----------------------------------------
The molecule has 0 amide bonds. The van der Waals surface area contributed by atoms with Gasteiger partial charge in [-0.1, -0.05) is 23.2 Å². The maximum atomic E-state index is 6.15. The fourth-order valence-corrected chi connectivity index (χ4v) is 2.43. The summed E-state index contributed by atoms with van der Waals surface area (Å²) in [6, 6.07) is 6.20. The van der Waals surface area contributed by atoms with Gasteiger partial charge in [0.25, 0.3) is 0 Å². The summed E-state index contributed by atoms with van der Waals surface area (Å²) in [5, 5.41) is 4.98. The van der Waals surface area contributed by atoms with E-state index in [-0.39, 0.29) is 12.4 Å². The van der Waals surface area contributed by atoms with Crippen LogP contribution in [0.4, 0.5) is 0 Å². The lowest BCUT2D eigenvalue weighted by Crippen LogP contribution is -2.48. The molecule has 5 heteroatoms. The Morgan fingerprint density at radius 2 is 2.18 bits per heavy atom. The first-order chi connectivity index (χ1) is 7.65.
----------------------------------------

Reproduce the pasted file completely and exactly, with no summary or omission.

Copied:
The molecule has 0 amide bonds. The van der Waals surface area contributed by atoms with Gasteiger partial charge in [-0.1, -0.05) is 23.2 Å². The maximum atomic E-state index is 6.15. The fourth-order valence-corrected chi connectivity index (χ4v) is 2.43. The summed E-state index contributed by atoms with van der Waals surface area (Å²) in [6, 6.07) is 6.20. The van der Waals surface area contributed by atoms with Gasteiger partial charge in [0.25, 0.3) is 0 Å². The summed E-state index contributed by atoms with van der Waals surface area (Å²) in [5, 5.41) is 4.98. The van der Waals surface area contributed by atoms with E-state index in [-0.39, 0.29) is 12.4 Å². The van der Waals surface area contributed by atoms with Crippen LogP contribution in [0.4, 0.5) is 0 Å². The lowest BCUT2D eigenvalue weighted by Crippen LogP contribution is -2.48. The molecule has 5 heteroatoms. The Morgan fingerprint density at radius 2 is 2.18 bits per heavy atom. The first-order chi connectivity index (χ1) is 7.65.